3 min

Making the invisible visible: uncovering groundwater with data

In the Netherlands, where Kiwa is headquartered, water is everywhere – in canals, lakes, rivers and seas. Yet like in many other countries, the water supply is under pressure. This is because almost all of the world’s liquid freshwater – about 90 percent – is hidden under the ground.

World Water Day 2022 – held on 22 March – focuses on this invisible resource. Groundwater is an essential source of drinking water around the world. In Europe, one in every four glasses of drinking water come from groundwater sources, such as aquifers. And about half of the groundwater extracted is used in agriculture, with other users including the manufacturing and service industries.

We need huge volumes of water to keep people healthy and run today’s economy. But it is important to remember groundwater is a limited resource. As UN Water urges, “Groundwater may be out of sight, but it must not be out of mind.”

What is groundwater?

“Groundwater is important because it’s the main source of liquid freshwater in the world,” said Dr. Elisabeth Lictevout, Director of the International Groundwater Resources Assessment Centre (IGRAC).

Elisabeth is a hydrogeologist and has been working around the world for almost three decades. Before moving to the Netherlands in early 2022, she spent ten years in Chile, including five years in the Atacama Desert – the world’s driest desert. “It's a real desert – all is mineral, and life is so scarce” she said. “But there are hundreds of meters of groundwater below your feet.”

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Photo: Elisabeth Lictevout from IGRAC in the Atacama Desert, Chile.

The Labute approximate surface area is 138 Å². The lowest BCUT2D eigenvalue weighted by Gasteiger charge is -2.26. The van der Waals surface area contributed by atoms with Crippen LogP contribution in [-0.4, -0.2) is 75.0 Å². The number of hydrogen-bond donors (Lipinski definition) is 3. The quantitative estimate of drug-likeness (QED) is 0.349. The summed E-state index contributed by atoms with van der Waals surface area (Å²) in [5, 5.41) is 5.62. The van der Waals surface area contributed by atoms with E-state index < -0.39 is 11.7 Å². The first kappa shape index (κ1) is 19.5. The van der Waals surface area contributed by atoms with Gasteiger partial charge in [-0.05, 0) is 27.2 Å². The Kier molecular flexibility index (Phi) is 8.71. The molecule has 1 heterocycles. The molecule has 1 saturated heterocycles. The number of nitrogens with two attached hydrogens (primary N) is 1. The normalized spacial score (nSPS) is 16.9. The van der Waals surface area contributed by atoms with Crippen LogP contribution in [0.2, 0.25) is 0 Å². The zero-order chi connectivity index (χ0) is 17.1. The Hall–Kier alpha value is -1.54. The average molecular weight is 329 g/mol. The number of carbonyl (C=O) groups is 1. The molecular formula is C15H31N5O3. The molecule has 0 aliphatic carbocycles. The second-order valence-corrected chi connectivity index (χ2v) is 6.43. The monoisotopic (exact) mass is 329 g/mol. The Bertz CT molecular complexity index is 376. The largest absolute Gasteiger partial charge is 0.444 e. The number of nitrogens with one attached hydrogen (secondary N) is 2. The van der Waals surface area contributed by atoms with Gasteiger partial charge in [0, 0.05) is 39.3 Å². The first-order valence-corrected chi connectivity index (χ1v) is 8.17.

Groundwater is liquid water held underground in geological formations like aquifers. It flows like rivers, but much more slowly; where the water in a river can cover a certain distance in a day, it might take groundwater decades to cover the same distance. Groundwater is often less contaminated than surface water, as it is filtered through the ground. It is also protected from evaporation.

Groundwater: a limited resource

However, groundwater is not always a renewable resource. It can take hundreds or thousands of years for the water that falls as rain to flow into groundwater, through the ground, to a spring and out of your tap. This makes groundwater an excellent buffer against drought and climate change: In times of drought, if there is no rainfall for months or even a few years, groundwater supplies can provide the water we need. But when depleted if over extracted, it can take decades or even centuries to recover. 

“When you start seeing problems in an aquifer, it means that the pressure on the resource likely started many years ago” Elisabeth said. “This is why groundwater is an incredible buffer against drought, and also climate change, but, on the other side, over extraction or exploitation of the groundwater may lead to a point of no return, at least at the human timescale.”

It is difficult to get an accurate picture of just how much pressure people are putting on groundwater by extracting it globally. We know humans are having an impact, but without real-time real-world data, it remains difficult to assess that impact and plan accordingly.  The risk is high, as Elisabeth explained. “There is not only the problem of groundwater levels going down but also contamination of groundwater. For example, if seawater intrudes groundwater (because of over extraction of groundwater) then the groundwater is unusable for most uses, and it costs a lot to remove contamination.”